Like 2
  3. Robbie R.

    Love it. White 2nd gen Camaros & Birds with red interiors really popped.

    Like 4
  4. Tim

    Good pal bought a new one last year of high school. Very bright red (orange?) with a stick. Air induction hood!

    Like 4
    • Robbie R.

      Likewise, one of my buddies had a 80 model, 4-speed w induction. He made only a couple minor mods and it ran strong. I was in it a few times when he dusted some serious muscle cars from the late 60s/early 70s. By that time most of the muscle cars had been ragged out, not like the rebuilt ones you see on B-J and Mecum.

      Like 0
  5. Karl

    I had a 78 Camaro RS and it had the glass tops like this I believe they were cars & concepts who was installing these for GM. What I can say is they weaken further the unibody construction so don’t plan on putting a lot of HP to a car like this, also subframe welded in connectors are a must to stiffen of the frame, such as it is on this car. Good gaskets around the t-tops is a must because the latches that hold the glass in place latch against the rubber compression, hard old rubber means tops aren’t tight. Last thing is replacement of these glass sections is getting very hard because to my knowledge there is only one source and he is almost out of them.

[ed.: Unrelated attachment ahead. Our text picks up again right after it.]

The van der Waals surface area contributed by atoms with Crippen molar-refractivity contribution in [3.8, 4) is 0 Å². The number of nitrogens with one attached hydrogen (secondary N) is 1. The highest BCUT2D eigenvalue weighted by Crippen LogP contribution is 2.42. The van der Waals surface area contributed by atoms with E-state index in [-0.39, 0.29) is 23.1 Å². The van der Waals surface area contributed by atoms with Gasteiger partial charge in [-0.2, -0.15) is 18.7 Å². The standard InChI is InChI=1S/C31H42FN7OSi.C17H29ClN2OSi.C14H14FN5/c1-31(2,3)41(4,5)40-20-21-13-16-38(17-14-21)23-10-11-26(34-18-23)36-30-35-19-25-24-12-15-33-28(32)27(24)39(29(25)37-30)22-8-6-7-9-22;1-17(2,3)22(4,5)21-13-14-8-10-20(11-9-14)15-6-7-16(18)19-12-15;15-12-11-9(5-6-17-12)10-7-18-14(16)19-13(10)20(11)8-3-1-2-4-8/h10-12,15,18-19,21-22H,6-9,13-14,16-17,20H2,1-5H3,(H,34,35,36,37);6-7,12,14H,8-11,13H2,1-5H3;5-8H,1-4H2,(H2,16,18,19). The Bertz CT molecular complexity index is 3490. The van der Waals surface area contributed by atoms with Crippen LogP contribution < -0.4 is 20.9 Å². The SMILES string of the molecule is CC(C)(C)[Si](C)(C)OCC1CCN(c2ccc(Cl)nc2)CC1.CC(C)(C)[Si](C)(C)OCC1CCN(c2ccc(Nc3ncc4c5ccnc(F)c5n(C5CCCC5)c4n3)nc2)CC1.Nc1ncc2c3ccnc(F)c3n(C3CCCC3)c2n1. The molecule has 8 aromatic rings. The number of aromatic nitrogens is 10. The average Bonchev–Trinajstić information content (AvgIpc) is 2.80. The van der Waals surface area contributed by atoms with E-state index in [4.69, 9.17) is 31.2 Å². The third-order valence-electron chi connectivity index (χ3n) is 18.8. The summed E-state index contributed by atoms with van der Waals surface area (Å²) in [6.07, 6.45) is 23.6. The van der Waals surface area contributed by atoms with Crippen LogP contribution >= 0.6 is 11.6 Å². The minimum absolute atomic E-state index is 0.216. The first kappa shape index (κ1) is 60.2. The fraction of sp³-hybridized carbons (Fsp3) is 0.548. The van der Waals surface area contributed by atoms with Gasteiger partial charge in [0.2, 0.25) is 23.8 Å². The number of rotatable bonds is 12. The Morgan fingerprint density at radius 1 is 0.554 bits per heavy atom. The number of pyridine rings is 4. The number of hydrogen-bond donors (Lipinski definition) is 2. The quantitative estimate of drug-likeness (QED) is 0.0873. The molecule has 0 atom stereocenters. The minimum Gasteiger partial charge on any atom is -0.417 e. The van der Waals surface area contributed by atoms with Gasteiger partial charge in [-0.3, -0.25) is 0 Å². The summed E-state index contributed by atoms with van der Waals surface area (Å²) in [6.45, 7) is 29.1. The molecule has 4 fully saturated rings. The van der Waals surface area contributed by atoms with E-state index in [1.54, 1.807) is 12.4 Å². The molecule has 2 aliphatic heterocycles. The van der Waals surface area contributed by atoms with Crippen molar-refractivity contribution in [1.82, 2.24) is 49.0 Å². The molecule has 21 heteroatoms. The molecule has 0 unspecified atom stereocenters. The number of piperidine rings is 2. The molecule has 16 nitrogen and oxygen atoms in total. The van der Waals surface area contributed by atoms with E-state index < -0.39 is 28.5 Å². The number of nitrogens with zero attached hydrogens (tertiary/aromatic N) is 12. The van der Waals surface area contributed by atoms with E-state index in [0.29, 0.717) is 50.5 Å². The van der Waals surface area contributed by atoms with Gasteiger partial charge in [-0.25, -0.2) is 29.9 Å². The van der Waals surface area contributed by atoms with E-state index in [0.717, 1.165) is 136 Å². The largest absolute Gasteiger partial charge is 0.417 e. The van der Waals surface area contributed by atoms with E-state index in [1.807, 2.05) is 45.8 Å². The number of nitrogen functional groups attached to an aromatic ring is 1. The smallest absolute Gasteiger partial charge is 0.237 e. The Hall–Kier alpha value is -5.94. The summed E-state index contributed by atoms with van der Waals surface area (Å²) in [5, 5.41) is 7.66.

Like 1
  6. Bruce fournierMember

    ITS SOLD. as of today

    Like 1
  7. Bob Wytiuk

    Firebird seats and 1979 grill painted white

    Like 0